Registration is now closed. Conference recordings will be made available in early December. Thank you for your interest in dark sky conservation. Consider joining DarkSky’s Advocate Network to get involved! If you did register, you will soon be getting information sent to the email you used to register. Cheers to dark skies!
Jo Marchant is an award-winning science journalist and author of popular books including Decoding the Heavens and The Human Cosmos. Her writing explores the nature of humanity and our universe, from the mind-body connection to the mysteries of past civilizations and the awesome power of the night sky. This talk will explore the cultural importance of the sky – telling a story of how the Sun, Moon and stars have inspired and guided humanity since Palaeolithic times – and trace how our relationship with the stars has changed as we’ve built a scientific understanding of our universe and become more reliant on technologies from central heating to GPS. Jo will argue that alongside the elegant and powerful explanations of science, our physical, spiritual and ecological wellbeing depend on rediscovering a more personal connection with the cosmos in which we live.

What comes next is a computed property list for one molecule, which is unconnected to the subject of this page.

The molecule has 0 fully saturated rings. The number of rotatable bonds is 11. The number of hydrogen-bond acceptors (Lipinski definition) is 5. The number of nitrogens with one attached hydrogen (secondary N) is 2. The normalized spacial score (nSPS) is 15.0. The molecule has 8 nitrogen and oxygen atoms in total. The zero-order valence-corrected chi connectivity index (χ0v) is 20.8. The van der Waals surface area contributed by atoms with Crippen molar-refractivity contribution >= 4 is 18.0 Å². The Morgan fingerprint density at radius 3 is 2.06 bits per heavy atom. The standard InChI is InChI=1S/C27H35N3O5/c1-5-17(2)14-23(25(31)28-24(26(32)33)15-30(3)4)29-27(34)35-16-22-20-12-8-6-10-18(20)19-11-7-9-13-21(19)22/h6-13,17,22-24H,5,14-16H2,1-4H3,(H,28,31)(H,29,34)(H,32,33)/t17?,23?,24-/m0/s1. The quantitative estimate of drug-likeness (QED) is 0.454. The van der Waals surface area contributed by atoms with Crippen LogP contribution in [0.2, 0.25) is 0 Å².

Babak Tafreshi is an Iranian-American science photographer, cinematographer, and National Geographic explorer based in Boston area. Since 2007, Tafreshi has directed The World at Night program with a team of photographers in 20 countries. The program’s mission to reveal the value of natural dark skies and impact of light pollution was captured through The World at Night, a book authored by Tafreshi and published in multiple languages. Tafreshi uses visual stories, timelapse motion, and virtual reality to create an understandable portal to wonders of Earth and sky. His work is recognized by the 2022 National Geographic Wayfinder Award, the Royal Photography Society Award for Scientific Imaging, and the 2009 Lennart Nilsson Award. In addition, the International Astronomical Union named the 2-km minor planet 276163 after Tafreshi.